ABBEVILLE, La. (KLFY) Abbeville Police are investigating the increase of catalytic converters thefts stolen from the personal vehicles of some offshore workers.

According to police, it happened at the Chris Crusta Memorial Airport.

“It takes everybody to solve crime nowadays. It’s not just a police department problem. It’s not just a people problem. It’s everybody’s problem,” Chief Mike Hardy said.

“Some of these guys go offshore for two weeks at a time, some for even longer. We have to really just catch them in the act over there to be able to do something about it.”

Hardy said over several days, they learned as the crews come in from offshore, they would travel to their vehicles, and when they started it up, noticed that their converters had been stolen. He said the theft is either happening before dawn or during the late-night hours.  

“Thieves can slide under, cut the catalytic converter, and be out in less than a minute. So that’s quick money.” 

Public data company Been Verified found that nationwide last year, there was 540% higher theft of catalytic converters than in all of 2020. 

National Insurance Crime Bureau reports said car owners pay $1,500 to $5,000 to replace a catalytic converter.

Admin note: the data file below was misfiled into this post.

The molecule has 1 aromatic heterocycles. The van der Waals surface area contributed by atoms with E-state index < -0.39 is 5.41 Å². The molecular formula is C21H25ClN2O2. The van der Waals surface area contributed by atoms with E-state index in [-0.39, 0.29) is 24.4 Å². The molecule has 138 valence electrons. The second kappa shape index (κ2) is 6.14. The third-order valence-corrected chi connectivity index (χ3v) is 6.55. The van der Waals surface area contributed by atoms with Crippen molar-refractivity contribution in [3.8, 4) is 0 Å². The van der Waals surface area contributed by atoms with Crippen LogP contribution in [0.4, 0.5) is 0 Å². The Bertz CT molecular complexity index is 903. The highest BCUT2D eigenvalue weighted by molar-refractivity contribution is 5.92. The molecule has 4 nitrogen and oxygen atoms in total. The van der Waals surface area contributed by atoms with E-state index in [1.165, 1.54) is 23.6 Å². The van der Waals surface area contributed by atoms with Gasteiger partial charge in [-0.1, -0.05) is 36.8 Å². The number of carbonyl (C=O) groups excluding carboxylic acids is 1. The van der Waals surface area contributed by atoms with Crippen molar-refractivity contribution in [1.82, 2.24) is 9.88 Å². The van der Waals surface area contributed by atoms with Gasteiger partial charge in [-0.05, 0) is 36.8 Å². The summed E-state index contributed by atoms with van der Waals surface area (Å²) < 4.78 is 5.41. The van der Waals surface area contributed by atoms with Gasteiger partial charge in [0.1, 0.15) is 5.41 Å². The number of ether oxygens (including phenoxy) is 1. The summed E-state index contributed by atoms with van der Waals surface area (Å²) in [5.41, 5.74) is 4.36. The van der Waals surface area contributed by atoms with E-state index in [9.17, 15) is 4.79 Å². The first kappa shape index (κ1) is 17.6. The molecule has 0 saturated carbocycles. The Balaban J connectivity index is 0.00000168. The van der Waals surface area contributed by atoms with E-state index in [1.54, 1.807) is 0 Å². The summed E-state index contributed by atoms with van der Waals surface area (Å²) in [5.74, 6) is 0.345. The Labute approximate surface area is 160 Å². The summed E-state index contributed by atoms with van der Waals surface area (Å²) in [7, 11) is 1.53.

“These converters have rare materials like titanium, and all kinds of rare minerals in them, so they’re very expensive. I imagine they range from $1,000 to $3,000 apiece. I’m not sure of the exact value because different vehicles will have different price converters on them,” Hardy said.  

Harday says it is important for people to report any type of theft to law enforcement.

“Someone may come across several catalytic converters in a pickup truck, in a car, the trunk of a car. If they see someone with multiple catalytic converters, it’s probably stolen catalytic converters because there’s a market for them. People will pay high dollars for them, but it’s also monitored. I mean, anything that these savage yards buy it’s supposed to be monitored and logged and I’m not sure that they are doing that.”

News 10 reached out to Mike Mouton, the manager of Vector Aviation.

Mouton did not wish to comment.